Friday Asian stocks received a positive lead from Wall Street. US stocks overnight posted a slim gain, supported by better-than-expected retail sales data and analyst upgrades of a batch of blue-chip companies. Yesterday most Asian markets closed lower on renewed worries about China's policy tightening. Hong Kong's Hang Seng Index slid 1.4 per cent, while Shanghai Composite lost 2.4 per cent, with China's banking and property shares dropping sharply. Singapore market was also impacted by China's property bubble concerns, and Straits Times slid 0.5 per cent. Japan's Nikkei 225 was off 1.1 per cent as strong yen hurt exporters.
Kirin Holdings Company, Limited.
Asian shares mostly declined yesterday on uncertainty about the sovereign debt issue in Greece, Spain and Portugal. Japan's Nikkei stock average sank 1.1 percent to a two-month low at the close. South Korea's Kospi fell 0.9%, while Hong Kong's Heng Seng Index lost 0.6%. But Singapore's Straits Times Index gained 0.4.
US shares tumbled sharply for a third straight day on Friday as continued worries about the White House's plan to limit bank risk-taking. Google's disappointing earnings also hit the tech stocks. For the week, the Dow dropped 4.1 per cent, the S&P 500 lost 3.9 per cent and the Nasdaq tumbled 3.6 per cent.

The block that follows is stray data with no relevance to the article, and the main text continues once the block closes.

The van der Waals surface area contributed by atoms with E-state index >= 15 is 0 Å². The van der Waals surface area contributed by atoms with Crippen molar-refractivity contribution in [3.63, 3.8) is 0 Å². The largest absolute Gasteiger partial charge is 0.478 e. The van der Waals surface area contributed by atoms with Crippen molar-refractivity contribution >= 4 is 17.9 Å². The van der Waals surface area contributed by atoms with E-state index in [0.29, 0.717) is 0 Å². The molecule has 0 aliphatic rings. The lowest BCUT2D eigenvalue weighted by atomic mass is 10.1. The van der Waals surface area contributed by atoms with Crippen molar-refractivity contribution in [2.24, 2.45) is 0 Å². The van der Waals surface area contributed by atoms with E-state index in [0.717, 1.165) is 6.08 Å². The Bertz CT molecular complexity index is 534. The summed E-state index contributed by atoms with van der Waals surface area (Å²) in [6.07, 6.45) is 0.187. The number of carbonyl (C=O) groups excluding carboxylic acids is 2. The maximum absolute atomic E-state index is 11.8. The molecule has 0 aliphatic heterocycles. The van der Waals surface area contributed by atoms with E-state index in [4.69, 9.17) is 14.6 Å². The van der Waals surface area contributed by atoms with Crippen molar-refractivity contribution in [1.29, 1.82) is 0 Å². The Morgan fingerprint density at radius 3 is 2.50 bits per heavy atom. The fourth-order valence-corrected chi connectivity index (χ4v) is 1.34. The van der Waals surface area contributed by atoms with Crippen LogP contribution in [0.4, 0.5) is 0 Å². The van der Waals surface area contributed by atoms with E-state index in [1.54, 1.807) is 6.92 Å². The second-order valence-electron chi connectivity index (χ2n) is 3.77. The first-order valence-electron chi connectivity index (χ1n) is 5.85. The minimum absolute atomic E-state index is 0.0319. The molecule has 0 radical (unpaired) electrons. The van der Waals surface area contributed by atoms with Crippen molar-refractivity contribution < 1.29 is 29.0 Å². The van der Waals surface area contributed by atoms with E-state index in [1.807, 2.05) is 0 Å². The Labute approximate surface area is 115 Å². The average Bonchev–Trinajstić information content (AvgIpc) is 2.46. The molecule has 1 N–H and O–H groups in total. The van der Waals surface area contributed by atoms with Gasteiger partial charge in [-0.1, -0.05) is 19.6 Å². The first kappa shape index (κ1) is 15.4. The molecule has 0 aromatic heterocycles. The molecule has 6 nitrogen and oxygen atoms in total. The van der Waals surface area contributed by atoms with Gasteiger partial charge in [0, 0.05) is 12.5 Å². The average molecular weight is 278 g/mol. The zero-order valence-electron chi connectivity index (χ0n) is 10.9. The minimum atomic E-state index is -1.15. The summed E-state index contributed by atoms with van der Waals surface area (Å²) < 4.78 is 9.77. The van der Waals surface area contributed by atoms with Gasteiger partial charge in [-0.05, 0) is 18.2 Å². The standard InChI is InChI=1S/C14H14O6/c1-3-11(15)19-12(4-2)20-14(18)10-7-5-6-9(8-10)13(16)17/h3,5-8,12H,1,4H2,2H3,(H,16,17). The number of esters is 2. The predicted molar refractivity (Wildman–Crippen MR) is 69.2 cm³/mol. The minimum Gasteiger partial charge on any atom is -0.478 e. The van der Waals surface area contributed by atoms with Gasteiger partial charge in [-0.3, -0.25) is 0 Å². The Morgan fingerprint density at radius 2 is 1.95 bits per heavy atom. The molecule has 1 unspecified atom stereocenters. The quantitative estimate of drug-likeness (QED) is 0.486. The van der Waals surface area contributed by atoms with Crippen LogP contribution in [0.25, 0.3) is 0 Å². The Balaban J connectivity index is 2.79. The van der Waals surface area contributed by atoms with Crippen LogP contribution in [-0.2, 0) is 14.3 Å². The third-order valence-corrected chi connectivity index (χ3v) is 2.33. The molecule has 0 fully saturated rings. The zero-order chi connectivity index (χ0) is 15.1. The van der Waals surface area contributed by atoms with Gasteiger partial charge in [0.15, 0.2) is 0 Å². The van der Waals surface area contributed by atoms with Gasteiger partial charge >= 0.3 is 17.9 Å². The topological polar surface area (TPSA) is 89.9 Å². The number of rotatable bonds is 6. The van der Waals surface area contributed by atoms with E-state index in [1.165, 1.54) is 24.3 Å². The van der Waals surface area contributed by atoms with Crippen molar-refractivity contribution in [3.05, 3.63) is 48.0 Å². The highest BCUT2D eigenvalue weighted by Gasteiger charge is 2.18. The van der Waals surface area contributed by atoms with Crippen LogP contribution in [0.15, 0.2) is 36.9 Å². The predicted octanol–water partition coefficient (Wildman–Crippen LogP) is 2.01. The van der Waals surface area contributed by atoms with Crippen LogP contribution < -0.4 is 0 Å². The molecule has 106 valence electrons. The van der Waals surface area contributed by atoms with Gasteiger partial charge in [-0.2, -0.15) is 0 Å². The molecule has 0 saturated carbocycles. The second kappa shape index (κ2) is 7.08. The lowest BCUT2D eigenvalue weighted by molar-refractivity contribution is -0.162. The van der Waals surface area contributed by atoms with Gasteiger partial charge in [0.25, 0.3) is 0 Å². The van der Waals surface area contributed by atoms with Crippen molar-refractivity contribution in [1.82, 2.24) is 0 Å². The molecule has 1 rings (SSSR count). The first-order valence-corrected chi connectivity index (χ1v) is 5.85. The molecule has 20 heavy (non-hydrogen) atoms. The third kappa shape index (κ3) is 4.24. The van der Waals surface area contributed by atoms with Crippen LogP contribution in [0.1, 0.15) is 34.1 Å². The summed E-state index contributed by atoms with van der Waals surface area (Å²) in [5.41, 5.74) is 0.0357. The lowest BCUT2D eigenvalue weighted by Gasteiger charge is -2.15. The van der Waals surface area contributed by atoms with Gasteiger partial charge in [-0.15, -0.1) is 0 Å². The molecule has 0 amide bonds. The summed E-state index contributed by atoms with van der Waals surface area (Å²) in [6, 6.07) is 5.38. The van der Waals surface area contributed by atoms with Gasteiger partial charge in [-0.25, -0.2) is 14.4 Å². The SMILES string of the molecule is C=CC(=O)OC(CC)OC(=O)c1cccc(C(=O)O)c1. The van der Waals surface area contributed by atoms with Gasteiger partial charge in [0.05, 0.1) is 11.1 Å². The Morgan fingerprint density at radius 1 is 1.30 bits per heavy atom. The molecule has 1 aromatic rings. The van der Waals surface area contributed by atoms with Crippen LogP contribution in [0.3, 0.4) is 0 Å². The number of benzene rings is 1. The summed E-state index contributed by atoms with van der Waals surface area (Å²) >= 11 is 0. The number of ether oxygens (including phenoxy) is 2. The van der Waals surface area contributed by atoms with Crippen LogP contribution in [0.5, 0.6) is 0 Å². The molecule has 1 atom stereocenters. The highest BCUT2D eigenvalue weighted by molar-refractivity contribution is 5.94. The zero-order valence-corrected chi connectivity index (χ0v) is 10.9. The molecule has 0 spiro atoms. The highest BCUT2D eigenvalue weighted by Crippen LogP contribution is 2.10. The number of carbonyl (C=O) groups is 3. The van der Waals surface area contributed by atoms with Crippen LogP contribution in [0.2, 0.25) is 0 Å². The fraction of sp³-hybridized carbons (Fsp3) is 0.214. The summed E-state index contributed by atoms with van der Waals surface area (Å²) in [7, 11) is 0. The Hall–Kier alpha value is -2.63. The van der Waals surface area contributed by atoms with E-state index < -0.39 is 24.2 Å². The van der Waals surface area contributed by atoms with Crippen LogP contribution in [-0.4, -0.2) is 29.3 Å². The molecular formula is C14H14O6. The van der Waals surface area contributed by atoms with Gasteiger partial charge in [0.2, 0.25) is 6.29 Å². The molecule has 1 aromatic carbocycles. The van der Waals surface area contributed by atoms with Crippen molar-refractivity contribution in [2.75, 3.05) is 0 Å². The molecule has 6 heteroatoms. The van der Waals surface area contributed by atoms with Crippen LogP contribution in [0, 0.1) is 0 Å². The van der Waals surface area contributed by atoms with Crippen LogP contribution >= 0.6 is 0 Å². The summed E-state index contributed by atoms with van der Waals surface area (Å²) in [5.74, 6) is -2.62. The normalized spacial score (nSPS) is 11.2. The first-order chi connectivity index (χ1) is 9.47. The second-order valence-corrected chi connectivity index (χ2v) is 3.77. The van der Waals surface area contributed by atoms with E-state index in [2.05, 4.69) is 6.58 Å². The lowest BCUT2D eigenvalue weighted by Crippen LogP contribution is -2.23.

Wall Street stocks tumbled overnight on a second downgrade of Greece's sovereign debt in a month and Citigroup's capital raising. The US dollar rebounded as investors cut riskier assets. The US dollar index, which measures its performance against a basket of major currencies, rose to its highest level in more than three months.
Most Asian stock markets were lower Friday due to some profit taking selling before the release of US non-farm payrolls data.
Asian markets were mixed on Wednesday with a flat lead from Wall Street. Tokyo stocks rebounded on upbeat trade figures and bargain hunting after the market opened lower in the morning. Hong Kong and Seoul share declined as investors the U.S. economy did not grow as quickly as previously forecast in the latest quarter.
Overnight Wall Street posed a solid gain as an upbeat sentiment that the worst is over increased investors' appetite for riskier assets. The shares were lifted by a round of buying in financial shares and a jump in US industrial production data.
Japan's Asahi Breweries (TYO:2502) denied a newspaper report that it is competing with Suntory Holdings to buy European soft-drinks maker Orangina.
Philippines' food and beverage giant San Miguel Corp. (PSE:SMC) said its second-quarter net profit rose sixfold from a year earlier, largely due to the asset sale to Japanese brewer Kirin Holdings (TYO:2503).
US stocks fell for a second day on Thursday as investors worried over the key employment figures, which are scheduled to release on Friday. Most economists expect the data will show the unemployment rate climbed to 9.6 per cent, from a 26-year high of 9.5 per cent in June.